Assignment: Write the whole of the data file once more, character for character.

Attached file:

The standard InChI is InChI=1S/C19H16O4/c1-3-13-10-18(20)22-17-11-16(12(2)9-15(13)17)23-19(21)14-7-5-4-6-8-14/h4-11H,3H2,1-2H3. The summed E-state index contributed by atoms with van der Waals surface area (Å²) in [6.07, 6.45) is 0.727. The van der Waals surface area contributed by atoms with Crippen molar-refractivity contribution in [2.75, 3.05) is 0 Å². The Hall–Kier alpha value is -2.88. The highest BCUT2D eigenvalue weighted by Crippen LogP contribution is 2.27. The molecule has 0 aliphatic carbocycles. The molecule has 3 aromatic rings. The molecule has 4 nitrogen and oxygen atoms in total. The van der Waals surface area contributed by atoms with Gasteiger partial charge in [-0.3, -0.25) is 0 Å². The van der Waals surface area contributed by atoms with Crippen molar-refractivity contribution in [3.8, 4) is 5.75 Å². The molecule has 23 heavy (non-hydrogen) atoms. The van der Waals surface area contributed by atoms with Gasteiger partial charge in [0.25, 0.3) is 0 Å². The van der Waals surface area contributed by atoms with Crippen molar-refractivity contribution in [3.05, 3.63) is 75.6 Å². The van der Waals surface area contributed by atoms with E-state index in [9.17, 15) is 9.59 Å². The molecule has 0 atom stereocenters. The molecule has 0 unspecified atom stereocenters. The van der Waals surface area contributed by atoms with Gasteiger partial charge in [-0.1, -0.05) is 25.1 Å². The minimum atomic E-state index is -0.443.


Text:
The standard InChI is InChI=1S/C19H16O4/c1-3-13-10-18(20)22-17-11-16(12(2)9-15(13)17)23-19(21)14-7-5-4-6-8-14/h4-11H,3H2,1-2H3. The summed E-state index contributed by atoms with van der Waals surface area (Å²) in [6.07, 6.45) is 0.727. The van der Waals surface area contributed by atoms with Crippen molar-refractivity contribution in [2.75, 3.05) is 0 Å². The Hall–Kier alpha value is -2.88. The highest BCUT2D eigenvalue weighted by Crippen LogP contribution is 2.27. The molecule has 0 aliphatic carbocycles. The molecule has 3 aromatic rings. The molecule has 4 nitrogen and oxygen atoms in total. The van der Waals surface area contributed by atoms with Gasteiger partial charge in [-0.3, -0.25) is 0 Å². The van der Waals surface area contributed by atoms with Crippen molar-refractivity contribution in [3.8, 4) is 5.75 Å². The molecule has 23 heavy (non-hydrogen) atoms. The van der Waals surface area contributed by atoms with Gasteiger partial charge in [0.25, 0.3) is 0 Å². The van der Waals surface area contributed by atoms with Crippen molar-refractivity contribution in [3.05, 3.63) is 75.6 Å². The van der Waals surface area contributed by atoms with E-state index in [9.17, 15) is 9.59 Å². The molecule has 0 atom stereocenters. The molecule has 0 unspecified atom stereocenters. The van der Waals surface area contributed by atoms with Gasteiger partial charge in [-0.1, -0.05) is 25.1 Å². The minimum atomic E-state index is -0.443.